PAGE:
[2012] EWCA Civ 978

17/07/2012

Barrister

Marcus Scott-Manderson QC

Court

Court of Appeal (Civil Divison)

Practice Areas

International Children Law

Summary

The sole purpose and effect of Regulation 2201/2003 art.56(1) and art.56(2) were to require a court which was considering placing a child in institutional or foster care in another Member State to consult any authority responsible for child placements in that Member State and not to decide on any such placement without that authority’s consent. They did not give a Member State an entitlement to call for the placement of a child within its jurisdiction.

Facts

The appellant (B) appealed against an order remitting the case from the High Court to the county court for a decision as to the future care of her four-year-old daughter (D).

B was a Lithuanian national who lawfully resided in England by virtue of Lithuania’s membership of the European Union. In response to a communication from the Lithuanian authority responsible for child welfare, the local authority obtained an emergency protection order and D had since been in foster care. Because it was believed that the Lithuanian authorities were going to seek D’s return to Lithuania for placement there, the county court judge transferred the case to the High Court. The High Court judge found that the Lithuanian authorities were content for the English court to decide whether D could be returned to B or not, but if she was not they had made clear that they wanted to undertake her replacement in Lithuania. He therefore remitted the case to the county court to consider whether B was able to care for D, and in the event that she was not, the arrangements necessary to comply with the request of the Lithuanian authorities pursuant to Regulation 2201/2003 art.56 to undertake her placement in Lithuania.

Held

Regulation 2201/2003 art.56(1) and art.56(2) did not give a Member State an entitlement to call for the placement of a child within its jurisdiction. Nor therefore did they eliminate or constrict the domestic court’s ordinary obligation to make its own judgment of where the child’s best interests lay. The sole purpose and effect of art.56(1) and (2) were to require a court which was considering placing a child in institutional or foster care in another Member State to consult any authority responsible for child placements in that Member State and not to decide on any such placement without that authority’s consent, Health Service Executive v SC (C-92/12) followed. In short, it was to ensure that children at risk were not sent into a transnational void. Article 56(2) tended to mislead by the use of the terms “requesting” and “requested” state, when no request was involved. What was meant were, respectively, the consulting state and the state consulted. If D could not safely be returned to B, then return to Lithuania would be under consideration. In that connection art.56 would have a role, but it was a consultative role, not one which tied the hands of the English court or excluded or reduced its obligation to arrive at its own judgment as to the child’s best interests. The judge had fallen into error and that part of his order for remission was deleted (see paras 5-10 of judgment).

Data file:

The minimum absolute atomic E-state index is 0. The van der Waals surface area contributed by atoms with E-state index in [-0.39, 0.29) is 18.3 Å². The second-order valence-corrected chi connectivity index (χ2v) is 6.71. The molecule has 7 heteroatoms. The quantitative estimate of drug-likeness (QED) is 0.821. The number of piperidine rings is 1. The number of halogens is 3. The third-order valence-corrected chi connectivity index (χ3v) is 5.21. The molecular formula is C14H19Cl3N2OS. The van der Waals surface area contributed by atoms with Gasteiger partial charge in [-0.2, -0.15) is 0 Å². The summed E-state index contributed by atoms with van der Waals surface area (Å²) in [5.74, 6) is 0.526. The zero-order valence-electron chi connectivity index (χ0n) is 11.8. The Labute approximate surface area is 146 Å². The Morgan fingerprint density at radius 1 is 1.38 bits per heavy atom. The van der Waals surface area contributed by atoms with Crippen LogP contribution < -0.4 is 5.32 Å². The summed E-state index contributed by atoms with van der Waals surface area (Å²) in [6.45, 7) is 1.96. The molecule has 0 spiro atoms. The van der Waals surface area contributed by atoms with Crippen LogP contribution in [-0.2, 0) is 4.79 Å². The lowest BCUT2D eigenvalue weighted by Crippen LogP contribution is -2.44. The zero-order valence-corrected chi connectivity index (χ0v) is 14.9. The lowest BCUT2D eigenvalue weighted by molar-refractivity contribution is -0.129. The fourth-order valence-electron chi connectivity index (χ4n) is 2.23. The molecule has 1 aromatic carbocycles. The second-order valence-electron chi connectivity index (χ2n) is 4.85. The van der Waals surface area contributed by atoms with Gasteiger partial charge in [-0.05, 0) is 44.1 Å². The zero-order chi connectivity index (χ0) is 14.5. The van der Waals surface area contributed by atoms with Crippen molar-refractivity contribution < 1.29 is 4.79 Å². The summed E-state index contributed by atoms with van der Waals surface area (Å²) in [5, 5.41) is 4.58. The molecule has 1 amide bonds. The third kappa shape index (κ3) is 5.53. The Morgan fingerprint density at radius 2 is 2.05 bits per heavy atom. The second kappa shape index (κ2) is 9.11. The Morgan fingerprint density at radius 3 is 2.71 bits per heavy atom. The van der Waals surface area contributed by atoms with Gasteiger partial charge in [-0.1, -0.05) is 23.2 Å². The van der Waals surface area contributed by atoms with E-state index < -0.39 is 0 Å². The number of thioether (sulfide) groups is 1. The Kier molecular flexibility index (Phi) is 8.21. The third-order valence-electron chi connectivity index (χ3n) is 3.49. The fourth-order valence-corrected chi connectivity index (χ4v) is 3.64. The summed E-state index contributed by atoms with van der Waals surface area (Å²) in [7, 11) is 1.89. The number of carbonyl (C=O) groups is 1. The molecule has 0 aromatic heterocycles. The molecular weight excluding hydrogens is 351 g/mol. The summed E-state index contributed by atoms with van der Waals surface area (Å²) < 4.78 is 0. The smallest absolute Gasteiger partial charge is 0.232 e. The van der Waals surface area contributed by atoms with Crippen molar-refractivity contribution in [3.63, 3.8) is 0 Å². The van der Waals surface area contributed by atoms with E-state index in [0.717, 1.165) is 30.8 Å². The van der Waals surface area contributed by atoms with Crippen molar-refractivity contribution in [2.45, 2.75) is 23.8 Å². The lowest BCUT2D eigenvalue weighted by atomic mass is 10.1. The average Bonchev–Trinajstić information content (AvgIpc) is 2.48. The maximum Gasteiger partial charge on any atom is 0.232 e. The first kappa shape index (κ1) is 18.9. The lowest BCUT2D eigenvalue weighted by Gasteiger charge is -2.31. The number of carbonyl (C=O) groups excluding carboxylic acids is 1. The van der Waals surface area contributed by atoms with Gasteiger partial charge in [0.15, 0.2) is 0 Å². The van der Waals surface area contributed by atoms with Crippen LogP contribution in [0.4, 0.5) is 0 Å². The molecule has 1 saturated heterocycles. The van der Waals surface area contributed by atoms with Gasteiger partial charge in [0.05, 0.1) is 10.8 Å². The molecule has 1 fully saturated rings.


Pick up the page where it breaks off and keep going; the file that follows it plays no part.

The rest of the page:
Permission

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